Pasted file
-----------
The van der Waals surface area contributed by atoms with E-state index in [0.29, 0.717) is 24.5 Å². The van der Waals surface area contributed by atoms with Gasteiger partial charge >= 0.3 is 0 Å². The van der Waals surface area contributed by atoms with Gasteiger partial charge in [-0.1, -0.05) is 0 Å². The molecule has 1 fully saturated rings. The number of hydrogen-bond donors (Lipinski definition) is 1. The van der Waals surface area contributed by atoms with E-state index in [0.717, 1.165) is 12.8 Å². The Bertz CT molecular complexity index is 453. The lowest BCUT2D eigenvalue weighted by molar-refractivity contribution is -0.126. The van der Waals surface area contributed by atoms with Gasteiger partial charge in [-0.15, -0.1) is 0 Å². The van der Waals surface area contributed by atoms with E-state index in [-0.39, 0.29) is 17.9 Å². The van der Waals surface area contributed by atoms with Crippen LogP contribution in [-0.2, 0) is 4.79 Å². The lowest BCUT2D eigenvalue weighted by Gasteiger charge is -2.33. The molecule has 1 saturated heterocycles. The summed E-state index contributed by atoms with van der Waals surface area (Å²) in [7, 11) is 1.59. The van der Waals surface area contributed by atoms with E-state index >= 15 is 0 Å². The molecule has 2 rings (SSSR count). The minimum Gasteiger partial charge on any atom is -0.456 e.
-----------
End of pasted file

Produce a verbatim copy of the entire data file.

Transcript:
The van der Waals surface area contributed by atoms with E-state index in [0.29, 0.717) is 24.5 Å². The van der Waals surface area contributed by atoms with Gasteiger partial charge >= 0.3 is 0 Å². The van der Waals surface area contributed by atoms with Gasteiger partial charge in [-0.1, -0.05) is 0 Å². The molecule has 1 fully saturated rings. The number of hydrogen-bond donors (Lipinski definition) is 1. The van der Waals surface area contributed by atoms with E-state index in [0.717, 1.165) is 12.8 Å². The Bertz CT molecular complexity index is 453. The lowest BCUT2D eigenvalue weighted by molar-refractivity contribution is -0.126. The van der Waals surface area contributed by atoms with Gasteiger partial charge in [-0.15, -0.1) is 0 Å². The van der Waals surface area contributed by atoms with E-state index in [-0.39, 0.29) is 17.9 Å². The van der Waals surface area contributed by atoms with Crippen LogP contribution in [-0.2, 0) is 4.79 Å². The lowest BCUT2D eigenvalue weighted by Gasteiger charge is -2.33. The molecule has 1 saturated heterocycles. The summed E-state index contributed by atoms with van der Waals surface area (Å²) in [7, 11) is 1.59. The van der Waals surface area contributed by atoms with E-state index >= 15 is 0 Å². The molecule has 2 rings (SSSR count). The minimum Gasteiger partial charge on any atom is -0.456 e.